Imagining a world in which you could charge a supplier for the time it takes you to regularly update their software
On most of my Apple devices I'm applying updates to either iOS or MacOS on a regular basis. Very roughly, it's probably taking away an hour a month - I'm not including the elapsed time for the update (you just schedule this so you get yourself a cup of coffee or something), but there's a bit of planning involved, some level of interaction during the process, and then the need to fix up anything afterwards that got mangled by the update.
I don't currently run Windows, but I used to have to do that as well. And web browsers and applications. And that used to take forever, although current hardware helps (particularly the move away from spinning rust).
And then there's the constant stream of updates at the installed apps. Not all of which you can ignore - some games have regular mandatory updates and if you don't apply them the game won't even start.
If you charge for the time involved at commercial rates, you could easily justify $100 per month or $1000 per year. It's a significant drain on time and productivity, a burden being pushed from suppliers onto end users. Multiply that by the entire user base and you're looking at it having a significant impact on the economy of the planet.
And that's when things go smoothly. Sometimes systems go and apply updates at inconvenient times - I once had Windows update suddenly decide to update my work laptop just as I was shutting it down to go to the airport. Or just before an important meeting. If the update interferes with a critical business function, then costs can skyrocket very easily.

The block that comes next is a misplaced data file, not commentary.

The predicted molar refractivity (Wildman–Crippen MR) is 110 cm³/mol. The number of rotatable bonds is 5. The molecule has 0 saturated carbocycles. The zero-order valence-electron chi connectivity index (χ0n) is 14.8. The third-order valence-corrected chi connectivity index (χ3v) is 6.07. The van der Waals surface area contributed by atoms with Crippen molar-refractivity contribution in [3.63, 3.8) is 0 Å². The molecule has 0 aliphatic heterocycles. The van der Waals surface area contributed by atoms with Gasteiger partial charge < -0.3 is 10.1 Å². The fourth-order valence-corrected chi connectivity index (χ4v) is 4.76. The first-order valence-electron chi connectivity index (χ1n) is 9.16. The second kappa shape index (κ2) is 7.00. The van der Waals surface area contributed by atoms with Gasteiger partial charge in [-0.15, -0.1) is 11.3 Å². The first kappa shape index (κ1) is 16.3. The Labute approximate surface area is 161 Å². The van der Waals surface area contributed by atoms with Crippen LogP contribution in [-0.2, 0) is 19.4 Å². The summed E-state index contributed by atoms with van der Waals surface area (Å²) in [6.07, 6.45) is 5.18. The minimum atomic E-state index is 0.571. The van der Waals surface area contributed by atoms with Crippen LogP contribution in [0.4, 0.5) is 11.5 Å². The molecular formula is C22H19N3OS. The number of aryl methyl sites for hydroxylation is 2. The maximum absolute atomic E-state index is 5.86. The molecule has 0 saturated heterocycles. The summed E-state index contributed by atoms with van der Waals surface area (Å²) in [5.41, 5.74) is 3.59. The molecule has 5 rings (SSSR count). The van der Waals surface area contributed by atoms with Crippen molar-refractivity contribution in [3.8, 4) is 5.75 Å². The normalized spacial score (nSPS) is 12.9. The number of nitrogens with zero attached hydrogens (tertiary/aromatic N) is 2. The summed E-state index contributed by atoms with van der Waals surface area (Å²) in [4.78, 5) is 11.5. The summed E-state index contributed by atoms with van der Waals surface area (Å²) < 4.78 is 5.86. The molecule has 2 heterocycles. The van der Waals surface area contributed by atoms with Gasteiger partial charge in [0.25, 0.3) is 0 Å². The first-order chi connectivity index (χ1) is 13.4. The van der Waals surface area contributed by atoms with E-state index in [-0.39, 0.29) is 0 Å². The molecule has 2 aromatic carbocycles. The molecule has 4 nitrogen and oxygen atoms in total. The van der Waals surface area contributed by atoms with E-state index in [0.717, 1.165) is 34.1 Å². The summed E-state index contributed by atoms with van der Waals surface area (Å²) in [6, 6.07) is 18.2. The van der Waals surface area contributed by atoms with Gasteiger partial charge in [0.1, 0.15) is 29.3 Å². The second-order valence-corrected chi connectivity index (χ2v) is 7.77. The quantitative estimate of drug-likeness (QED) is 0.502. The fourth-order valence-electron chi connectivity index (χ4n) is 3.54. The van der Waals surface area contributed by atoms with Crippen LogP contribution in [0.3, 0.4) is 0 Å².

So you could avoid the manual interaction and associated costs, but then you end up giving users no way to prevent bad updates or to schedule them appropriately. Of course, if the things were adequately tested beforehand, or minimised, then there would be much less of a problem, but the update model seems to be to replace the whole shebang and not bother with testing. (Or worry about compatibility.)
It's not just time (or sanity), there's a very real cost in bandwidth. With phone or tablet images being measured in gigabytes, you can very easily blow your usage cap. (Even on broadband - if you're on metered domestic broadband then the usage cap might be 25GB/month, which is fine for email and general browsing, but OS and app updates for a family could easily hit that limit.)
The problem extends beyond computers (or things like phones that people do now think of as computers). My TV and BluRay player have a habit of updating themselves. (And one's significant other gets really annoyed if the thing decides to spend 10 minutes updating itself just as her favourite soap opera is about to start.)
As more and more devices are connected to the network, and update over the network, the problem's only going to get worse. While some updates are going to be necessary due to newly found bugs and security issues, there does seem to be a philosophy of not getting things right in the first place but shipping half-baked and buggy software, relying on being able to update it later.
Any realistic estimate of the actual cost involved in expecting all your end users to maintain the shoddy software that you ship is so high that the industry could never be expected to foot even a small fraction of the bill. Which is unfortunate, because a financial penalty would focus the mind and maybe lead to a much better update process.